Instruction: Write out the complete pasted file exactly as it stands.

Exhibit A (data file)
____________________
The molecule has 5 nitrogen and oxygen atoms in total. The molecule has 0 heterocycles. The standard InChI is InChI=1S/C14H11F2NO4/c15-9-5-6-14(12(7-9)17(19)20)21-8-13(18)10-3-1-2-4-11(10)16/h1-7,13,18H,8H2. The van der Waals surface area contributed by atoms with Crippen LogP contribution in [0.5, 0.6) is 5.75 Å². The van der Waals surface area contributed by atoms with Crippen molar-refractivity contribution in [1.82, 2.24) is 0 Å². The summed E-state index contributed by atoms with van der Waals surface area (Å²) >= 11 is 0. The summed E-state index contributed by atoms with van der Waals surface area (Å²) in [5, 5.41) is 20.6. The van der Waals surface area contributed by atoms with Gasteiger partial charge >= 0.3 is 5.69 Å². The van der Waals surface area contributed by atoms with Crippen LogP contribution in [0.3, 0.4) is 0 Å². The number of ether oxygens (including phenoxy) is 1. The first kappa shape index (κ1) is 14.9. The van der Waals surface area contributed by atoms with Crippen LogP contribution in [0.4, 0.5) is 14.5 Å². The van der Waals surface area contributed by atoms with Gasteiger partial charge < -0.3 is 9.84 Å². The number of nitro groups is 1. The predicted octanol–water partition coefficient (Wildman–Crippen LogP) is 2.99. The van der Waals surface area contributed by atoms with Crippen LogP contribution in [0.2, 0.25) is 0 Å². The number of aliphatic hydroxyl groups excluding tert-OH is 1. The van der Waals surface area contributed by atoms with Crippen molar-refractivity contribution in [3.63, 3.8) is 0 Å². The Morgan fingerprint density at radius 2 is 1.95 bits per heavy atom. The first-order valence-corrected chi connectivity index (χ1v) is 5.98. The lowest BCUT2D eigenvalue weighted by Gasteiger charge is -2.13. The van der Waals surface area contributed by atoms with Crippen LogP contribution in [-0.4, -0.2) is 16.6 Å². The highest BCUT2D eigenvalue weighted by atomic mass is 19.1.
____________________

The molecule has 5 nitrogen and oxygen atoms in total. The molecule has 0 heterocycles. The standard InChI is InChI=1S/C14H11F2NO4/c15-9-5-6-14(12(7-9)17(19)20)21-8-13(18)10-3-1-2-4-11(10)16/h1-7,13,18H,8H2. The van der Waals surface area contributed by atoms with Crippen LogP contribution in [0.5, 0.6) is 5.75 Å². The van der Waals surface area contributed by atoms with Crippen molar-refractivity contribution in [1.82, 2.24) is 0 Å². The summed E-state index contributed by atoms with van der Waals surface area (Å²) >= 11 is 0. The summed E-state index contributed by atoms with van der Waals surface area (Å²) in [5, 5.41) is 20.6. The van der Waals surface area contributed by atoms with Gasteiger partial charge >= 0.3 is 5.69 Å². The van der Waals surface area contributed by atoms with Crippen LogP contribution in [0.3, 0.4) is 0 Å². The number of ether oxygens (including phenoxy) is 1. The first kappa shape index (κ1) is 14.9. The van der Waals surface area contributed by atoms with Crippen LogP contribution in [0.4, 0.5) is 14.5 Å². The van der Waals surface area contributed by atoms with Gasteiger partial charge < -0.3 is 9.84 Å². The number of nitro groups is 1. The predicted octanol–water partition coefficient (Wildman–Crippen LogP) is 2.99. The van der Waals surface area contributed by atoms with Crippen LogP contribution in [0.2, 0.25) is 0 Å². The number of aliphatic hydroxyl groups excluding tert-OH is 1. The van der Waals surface area contributed by atoms with Crippen molar-refractivity contribution in [3.63, 3.8) is 0 Å². The Morgan fingerprint density at radius 2 is 1.95 bits per heavy atom. The first-order valence-corrected chi connectivity index (χ1v) is 5.98. The lowest BCUT2D eigenvalue weighted by Gasteiger charge is -2.13. The van der Waals surface area contributed by atoms with Crippen LogP contribution in [-0.4, -0.2) is 16.6 Å². The highest BCUT2D eigenvalue weighted by atomic mass is 19.1.